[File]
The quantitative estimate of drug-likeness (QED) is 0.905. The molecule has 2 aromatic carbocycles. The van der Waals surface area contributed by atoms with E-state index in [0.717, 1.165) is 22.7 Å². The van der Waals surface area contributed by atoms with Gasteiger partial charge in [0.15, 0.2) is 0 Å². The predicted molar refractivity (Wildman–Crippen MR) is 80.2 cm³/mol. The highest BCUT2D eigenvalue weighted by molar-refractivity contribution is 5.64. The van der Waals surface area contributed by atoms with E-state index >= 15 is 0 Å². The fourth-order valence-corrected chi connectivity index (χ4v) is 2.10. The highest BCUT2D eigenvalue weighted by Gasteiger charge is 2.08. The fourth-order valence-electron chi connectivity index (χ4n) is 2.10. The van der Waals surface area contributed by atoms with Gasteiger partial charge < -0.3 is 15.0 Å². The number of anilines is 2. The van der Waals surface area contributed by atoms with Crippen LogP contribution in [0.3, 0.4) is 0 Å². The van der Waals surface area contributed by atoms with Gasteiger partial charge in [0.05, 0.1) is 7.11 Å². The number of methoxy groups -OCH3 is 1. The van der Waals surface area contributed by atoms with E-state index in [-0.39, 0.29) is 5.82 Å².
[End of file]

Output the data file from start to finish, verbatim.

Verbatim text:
The quantitative estimate of drug-likeness (QED) is 0.905. The molecule has 2 aromatic carbocycles. The van der Waals surface area contributed by atoms with E-state index in [0.717, 1.165) is 22.7 Å². The van der Waals surface area contributed by atoms with Gasteiger partial charge in [0.15, 0.2) is 0 Å². The predicted molar refractivity (Wildman–Crippen MR) is 80.2 cm³/mol. The highest BCUT2D eigenvalue weighted by molar-refractivity contribution is 5.64. The van der Waals surface area contributed by atoms with E-state index >= 15 is 0 Å². The fourth-order valence-corrected chi connectivity index (χ4v) is 2.10. The highest BCUT2D eigenvalue weighted by Gasteiger charge is 2.08. The fourth-order valence-electron chi connectivity index (χ4n) is 2.10. The van der Waals surface area contributed by atoms with Gasteiger partial charge < -0.3 is 15.0 Å². The number of anilines is 2. The van der Waals surface area contributed by atoms with Crippen LogP contribution in [0.3, 0.4) is 0 Å². The van der Waals surface area contributed by atoms with Gasteiger partial charge in [0.05, 0.1) is 7.11 Å². The number of methoxy groups -OCH3 is 1. The van der Waals surface area contributed by atoms with E-state index in [-0.39, 0.29) is 5.82 Å².